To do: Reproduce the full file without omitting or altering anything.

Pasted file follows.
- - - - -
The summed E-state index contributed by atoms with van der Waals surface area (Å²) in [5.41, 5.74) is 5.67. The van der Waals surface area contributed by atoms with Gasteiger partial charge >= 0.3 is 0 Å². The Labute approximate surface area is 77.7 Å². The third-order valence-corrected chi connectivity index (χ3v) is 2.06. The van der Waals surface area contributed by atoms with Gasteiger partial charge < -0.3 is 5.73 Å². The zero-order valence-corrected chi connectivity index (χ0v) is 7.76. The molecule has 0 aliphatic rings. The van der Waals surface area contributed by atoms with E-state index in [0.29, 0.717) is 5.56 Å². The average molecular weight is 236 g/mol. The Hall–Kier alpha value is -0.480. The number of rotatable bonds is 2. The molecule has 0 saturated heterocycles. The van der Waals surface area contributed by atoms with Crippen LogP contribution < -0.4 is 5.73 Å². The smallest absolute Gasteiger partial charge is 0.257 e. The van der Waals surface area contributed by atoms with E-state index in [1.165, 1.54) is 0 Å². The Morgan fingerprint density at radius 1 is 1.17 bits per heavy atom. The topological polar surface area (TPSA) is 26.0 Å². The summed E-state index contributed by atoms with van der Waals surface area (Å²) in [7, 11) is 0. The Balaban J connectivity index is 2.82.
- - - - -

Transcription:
The summed E-state index contributed by atoms with van der Waals surface area (Å²) in [5.41, 5.74) is 5.67. The van der Waals surface area contributed by atoms with Gasteiger partial charge >= 0.3 is 0 Å². The Labute approximate surface area is 77.7 Å². The third-order valence-corrected chi connectivity index (χ3v) is 2.06. The van der Waals surface area contributed by atoms with Gasteiger partial charge < -0.3 is 5.73 Å². The zero-order valence-corrected chi connectivity index (χ0v) is 7.76. The molecule has 0 aliphatic rings. The van der Waals surface area contributed by atoms with E-state index in [0.29, 0.717) is 5.56 Å². The average molecular weight is 236 g/mol. The Hall–Kier alpha value is -0.480. The number of rotatable bonds is 2. The molecule has 0 saturated heterocycles. The van der Waals surface area contributed by atoms with Crippen LogP contribution < -0.4 is 5.73 Å². The smallest absolute Gasteiger partial charge is 0.257 e. The van der Waals surface area contributed by atoms with E-state index in [1.165, 1.54) is 0 Å². The Morgan fingerprint density at radius 1 is 1.17 bits per heavy atom. The topological polar surface area (TPSA) is 26.0 Å². The summed E-state index contributed by atoms with van der Waals surface area (Å²) in [7, 11) is 0. The Balaban J connectivity index is 2.82.